I like it overall.
Taillights remind me of a Dodge Charger, which to me is a good thing.
It's like a sporty cayenne wagon with some CGT in there. I don't know what took them so long. That would be a car I wouldn't mind driving, unlike the current car which looks devoid of any real charisma. I drove the GTS last week and while it drives nicely, it looks like dog poo.
I think this is awesome. I thought the concept of the Panamera was awesome too, though the execution was a tad bulbous. And while I tend to agree with even my girlfriend - "If you are going to buy a Porsche, buy a Porsche..." - the advent of the Cayenne and Panamera, as much as we may dislike it in concept, have allowed Porsche to grow substantially and create the halo cars we truly drool over (the 918 for example, any of the modern RS variants).
In the end, a consumer previously purchasing a Range Rover Sport, X5, or ML, is now buying a Porsche Cayenne and may ultimately buy a 911 as a result. Car Services previously buying 7-series, S-Classes, or Jags are now opting for a Panamera (though the quite cramped rear limits this in my mind).
Out of all the brands attempting to go up market, or down market, or both, Porsche is succeeding where few have. The Cayman is applauded as possibly being better than the 911. The Cayenne is the best driver's SUV. Beyond them, only BMW has successfully gone down. Merc couldn't make heads or tails of either direction (C-hatchback and Maybach, I'm looking at you).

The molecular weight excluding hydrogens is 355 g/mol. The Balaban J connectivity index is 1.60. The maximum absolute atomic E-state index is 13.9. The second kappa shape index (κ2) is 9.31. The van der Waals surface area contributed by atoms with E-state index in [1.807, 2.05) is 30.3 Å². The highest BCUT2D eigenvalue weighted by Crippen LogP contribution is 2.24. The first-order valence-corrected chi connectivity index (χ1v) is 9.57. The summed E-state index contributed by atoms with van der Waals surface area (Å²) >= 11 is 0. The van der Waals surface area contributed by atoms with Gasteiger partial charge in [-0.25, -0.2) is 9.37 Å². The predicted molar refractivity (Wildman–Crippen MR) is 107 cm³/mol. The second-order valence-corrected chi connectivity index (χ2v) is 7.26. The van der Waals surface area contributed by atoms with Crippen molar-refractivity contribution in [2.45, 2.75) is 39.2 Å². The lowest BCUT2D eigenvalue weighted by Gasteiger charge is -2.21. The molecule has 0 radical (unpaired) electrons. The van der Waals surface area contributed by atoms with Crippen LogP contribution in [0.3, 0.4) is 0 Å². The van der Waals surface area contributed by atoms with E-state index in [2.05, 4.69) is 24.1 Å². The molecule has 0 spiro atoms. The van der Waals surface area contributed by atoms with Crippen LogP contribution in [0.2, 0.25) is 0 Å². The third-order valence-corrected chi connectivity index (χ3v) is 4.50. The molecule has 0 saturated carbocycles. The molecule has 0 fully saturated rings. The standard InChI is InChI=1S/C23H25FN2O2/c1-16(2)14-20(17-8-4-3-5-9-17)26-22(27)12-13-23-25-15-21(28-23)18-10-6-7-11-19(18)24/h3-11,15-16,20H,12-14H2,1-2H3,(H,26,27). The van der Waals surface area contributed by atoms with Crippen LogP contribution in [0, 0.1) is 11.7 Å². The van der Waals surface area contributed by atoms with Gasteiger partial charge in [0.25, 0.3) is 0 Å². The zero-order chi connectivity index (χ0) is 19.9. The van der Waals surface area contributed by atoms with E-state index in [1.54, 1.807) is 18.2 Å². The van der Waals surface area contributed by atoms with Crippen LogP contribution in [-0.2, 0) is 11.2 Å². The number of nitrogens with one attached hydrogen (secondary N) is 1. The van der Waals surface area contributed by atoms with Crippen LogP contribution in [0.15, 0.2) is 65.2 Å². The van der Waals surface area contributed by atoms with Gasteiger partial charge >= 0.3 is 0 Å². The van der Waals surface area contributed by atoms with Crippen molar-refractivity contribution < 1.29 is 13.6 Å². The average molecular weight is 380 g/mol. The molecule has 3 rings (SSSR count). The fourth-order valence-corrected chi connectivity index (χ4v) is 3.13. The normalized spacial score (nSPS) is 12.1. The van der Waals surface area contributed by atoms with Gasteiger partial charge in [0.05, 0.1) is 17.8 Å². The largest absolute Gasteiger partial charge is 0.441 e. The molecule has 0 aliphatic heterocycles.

Now, I own one pretty expensive car but I cannot bring myself to spend that kind of money on a car that I know is going to depreciate so severely. I can't get over how much money down the drain that is, not mention it's going to take its bumps and bruises in daily use, etc. Apparently, though, I'm in the minority because I see tons of people out in these things.
Consequently, Porsche and the others have to really reinvent the wheel in order to get guys like me off the sidelines and hopefully other buyers to jump ship and pay up. The only way I pay that money is because I love the car so much that I have to have it and financial responsibility be damned. Look at what MB just did to their whole line up? Look at I just can't imagine loving a mass market car that much that I can't wait a few years for it to depreciate.
Anyways, just my thoughts, sorry for the rant.
That's my point.
The Cayenne, Boxster/Cayman, and Panamera may have affected some wierd perception people have of Porsche - but that's it. They still build awesome 911s from the base Carrera to the GT3 and GT2. The non-911s have kept the 911s going, people don't seem to understand that.
I did it and it was one of the best two days of my life. All expenses paid. they flew me from Toronto to the track. Put me up in a 5 star hotel with an excellent meal and then I spent a whole day driving Porsches around the track, off road and on a skid pad.
Launched a 997TTS hard 5 times, drove a Cayenne though an off road obstacle course, drove a Spyder around a skid pad and then a Cayman, Panamera Turbo S, 997 S and 997 GTS around a track all day long.
Anyway, the 991 starts at $82,000 and the Panamera starts at $75,000 not $100,000 as you say.
If you want to add on $18,000 - $25,000 worth of options you can do so and call it a $100,000+ car but gimme a break, you can have it nicely done up with just $5K of options.
Not to mention, the U.S. is the CHEAPEST market to get a Porsche in the whole world.
Yes cars are getting more expensive. A VW CC is $30K a GTI R is $33K. Porsche is still an incredible value.